Using Resource-based Policies for Secrets Manager - AWS Secrets Manager

Using Resource-based Policies for Secrets Manager

You control access to secrets in AWS Secrets Manager using secret resource-based policies. AWS defines a secret as a resource in Secrets Manager. You, as the account administrator, control access to a resource in an AWS service. . You can add permissions to the policy attached to a secret. Secrets Manager refers to permissions policies attached directly to secrets as resource-based policies. You can use resource-based policies to manage secret access and management permissions.

A resource-based policy has an advantage over identity-based policies because a resource-based policy enables you to grant access to principals from different accounts. See the second example in the following section.

For an overview of the basic elements for policies, see Managing Access to Resources with Policies.

For information about alternative, identity-based permission policies, see Using Identity-based Policies (IAM Policies) for Secrets Manager.

Controlling Access to Secrets for Principals

When you use a resource-based policy with Secrets Manager attached directly to a secret, the Resource automatically and implicitly becomes the secret with the attached policy.. You can now specify the Principal element. The Principal element enables you to specify the IAM users, groups, roles, accounts, or AWS service principals can access this secret, and the actions they can perform on this secret. For more information about all the different ways to specify a Principal, see Principal in the IAM User Guide.

Example: Granting permission to a user in the same account as the secret

The following policy, when attached directly to a secret as part of the metadata, grants the user Anaya permission to run any Secrets Manager operation on the secret..

{ "Version": "2012-10-17", "Statement": [ { "Effect": "Allow", "Action": "secretsmanager:*", "Principal": {"AWS": "arn:aws:iam::123456789012:user/anaya"}, "Resource": "*" } ] }

Example: Granting permission to authorized users in a different account

The following policy, when attached directly to a secret as part of the metadata, grants the IAM user Mateo in the account 123456789012 access to read any version of a specific secret:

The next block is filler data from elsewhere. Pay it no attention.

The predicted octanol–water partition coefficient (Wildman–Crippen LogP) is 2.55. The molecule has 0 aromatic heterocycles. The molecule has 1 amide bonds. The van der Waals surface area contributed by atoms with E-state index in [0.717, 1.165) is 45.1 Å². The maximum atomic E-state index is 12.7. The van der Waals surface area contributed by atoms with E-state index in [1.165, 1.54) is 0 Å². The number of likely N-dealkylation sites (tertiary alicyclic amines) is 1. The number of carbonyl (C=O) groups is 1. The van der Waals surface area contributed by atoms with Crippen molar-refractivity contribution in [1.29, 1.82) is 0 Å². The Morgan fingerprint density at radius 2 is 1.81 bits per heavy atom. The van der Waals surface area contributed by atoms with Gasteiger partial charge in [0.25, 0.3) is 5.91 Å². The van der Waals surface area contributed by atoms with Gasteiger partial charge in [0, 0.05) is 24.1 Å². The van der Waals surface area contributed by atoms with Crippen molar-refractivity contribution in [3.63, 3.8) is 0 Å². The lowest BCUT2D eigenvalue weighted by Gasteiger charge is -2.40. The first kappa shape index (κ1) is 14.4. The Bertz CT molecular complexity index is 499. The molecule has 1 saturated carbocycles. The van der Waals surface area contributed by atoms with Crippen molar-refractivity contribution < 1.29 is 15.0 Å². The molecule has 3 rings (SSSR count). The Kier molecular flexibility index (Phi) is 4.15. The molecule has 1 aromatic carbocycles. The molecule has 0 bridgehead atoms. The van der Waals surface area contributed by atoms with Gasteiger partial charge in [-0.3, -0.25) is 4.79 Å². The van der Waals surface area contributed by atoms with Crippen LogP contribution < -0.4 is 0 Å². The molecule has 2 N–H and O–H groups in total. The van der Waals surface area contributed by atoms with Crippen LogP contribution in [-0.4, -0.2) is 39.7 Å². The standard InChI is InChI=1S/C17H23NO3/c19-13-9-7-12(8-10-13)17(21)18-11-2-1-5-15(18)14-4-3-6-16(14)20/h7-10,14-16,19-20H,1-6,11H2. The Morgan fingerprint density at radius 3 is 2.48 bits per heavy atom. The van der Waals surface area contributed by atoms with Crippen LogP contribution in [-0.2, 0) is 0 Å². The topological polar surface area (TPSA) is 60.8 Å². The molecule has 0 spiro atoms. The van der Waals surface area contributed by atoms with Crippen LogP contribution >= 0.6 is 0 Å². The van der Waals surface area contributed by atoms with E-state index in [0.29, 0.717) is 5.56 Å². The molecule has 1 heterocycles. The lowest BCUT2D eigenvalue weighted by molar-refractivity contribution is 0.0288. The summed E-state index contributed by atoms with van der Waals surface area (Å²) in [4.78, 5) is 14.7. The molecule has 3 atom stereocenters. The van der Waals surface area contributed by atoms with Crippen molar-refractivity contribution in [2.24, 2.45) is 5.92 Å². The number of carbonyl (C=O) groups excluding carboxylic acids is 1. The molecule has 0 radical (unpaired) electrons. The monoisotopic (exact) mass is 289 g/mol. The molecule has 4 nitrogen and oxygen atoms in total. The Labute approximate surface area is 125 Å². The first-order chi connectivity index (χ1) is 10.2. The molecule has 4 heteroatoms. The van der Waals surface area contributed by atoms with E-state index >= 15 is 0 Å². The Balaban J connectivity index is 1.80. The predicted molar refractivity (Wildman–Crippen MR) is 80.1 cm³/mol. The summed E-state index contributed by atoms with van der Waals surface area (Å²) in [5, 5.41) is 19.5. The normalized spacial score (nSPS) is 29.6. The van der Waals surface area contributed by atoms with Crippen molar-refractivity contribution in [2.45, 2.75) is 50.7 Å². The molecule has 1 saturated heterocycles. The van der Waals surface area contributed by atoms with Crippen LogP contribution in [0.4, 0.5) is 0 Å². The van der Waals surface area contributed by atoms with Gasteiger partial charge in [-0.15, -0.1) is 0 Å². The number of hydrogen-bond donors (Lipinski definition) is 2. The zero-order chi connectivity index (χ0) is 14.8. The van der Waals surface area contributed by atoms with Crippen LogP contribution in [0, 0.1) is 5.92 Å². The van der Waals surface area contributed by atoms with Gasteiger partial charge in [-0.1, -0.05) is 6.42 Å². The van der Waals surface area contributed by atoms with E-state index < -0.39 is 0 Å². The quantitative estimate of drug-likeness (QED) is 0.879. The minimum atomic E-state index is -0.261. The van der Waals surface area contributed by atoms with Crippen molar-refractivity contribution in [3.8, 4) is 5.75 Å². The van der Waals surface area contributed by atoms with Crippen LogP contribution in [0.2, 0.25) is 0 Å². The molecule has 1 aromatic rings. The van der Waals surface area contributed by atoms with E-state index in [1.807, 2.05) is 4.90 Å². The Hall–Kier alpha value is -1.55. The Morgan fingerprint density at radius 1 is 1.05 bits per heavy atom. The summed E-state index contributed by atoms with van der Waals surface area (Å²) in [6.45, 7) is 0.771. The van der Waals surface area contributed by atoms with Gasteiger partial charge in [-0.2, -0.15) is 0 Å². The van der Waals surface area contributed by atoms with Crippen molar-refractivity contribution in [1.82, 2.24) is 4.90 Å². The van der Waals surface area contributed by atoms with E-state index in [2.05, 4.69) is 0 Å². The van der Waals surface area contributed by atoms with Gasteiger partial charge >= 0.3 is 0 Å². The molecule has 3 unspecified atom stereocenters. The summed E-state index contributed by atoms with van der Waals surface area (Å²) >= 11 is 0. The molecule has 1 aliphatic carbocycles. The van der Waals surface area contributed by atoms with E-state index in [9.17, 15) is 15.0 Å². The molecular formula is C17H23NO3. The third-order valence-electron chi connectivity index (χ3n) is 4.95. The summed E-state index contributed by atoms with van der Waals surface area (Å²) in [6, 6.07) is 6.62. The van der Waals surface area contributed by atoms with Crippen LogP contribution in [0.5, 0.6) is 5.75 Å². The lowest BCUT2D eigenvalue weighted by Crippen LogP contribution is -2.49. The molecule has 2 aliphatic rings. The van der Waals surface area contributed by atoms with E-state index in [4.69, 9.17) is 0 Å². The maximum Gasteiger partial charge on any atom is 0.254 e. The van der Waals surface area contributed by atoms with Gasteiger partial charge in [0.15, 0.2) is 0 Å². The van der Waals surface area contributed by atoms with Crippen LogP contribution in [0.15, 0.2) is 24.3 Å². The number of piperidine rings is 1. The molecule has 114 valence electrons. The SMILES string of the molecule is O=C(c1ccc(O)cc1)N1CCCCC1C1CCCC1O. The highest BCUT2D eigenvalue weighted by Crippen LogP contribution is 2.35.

{ "Version": "2012-10-17", "Statement": [ { "Effect": "Allow", "Principal": {"AWS": "arn:aws:iam::123456789012:user/mateo" }, "Action": "secretsmanager:GetSecretValue", "Resource": "*" } ] }

Granting Read-Only Access to a Role

A common Secrets Manager scenario may be an application running on an Amazon EC2 instance and needs access to a database to perform required tasks. The application must retrieve the database credentials from Secrets Manager. To send a request to Secrets Manager, like any other AWS service, you must have AWS credentials with permissions to perform the request. You can achieve this by creating an IAM role attached to the EC2 instance profile. For more information, see IAM Roles for Amazon EC2 in the Amazon EC2 User Guide for Linux Instances and specifically the section Retrieving Security Credentials from Instance Metadata.

If you then attach the following example resource-based policy to the secret, any requests to retrieve the secret work only if the requester uses credentials associated with the role, and if the request asks only for the current version of the secret:

{ "Version" : "2012-10-17", "Statement" : [ { "Effect": "Allow", "Principal": {"AWS": "arn:aws:iam::123456789012:role/EC2RoleToAccessSecrets"}, "Action": "secretsmanager:GetSecretValue", "Resource": "*", "Condition": { "ForAnyValue:StringEquals": { "secretsmanager:VersionStage" : "AWSCURRENT" } } } ] }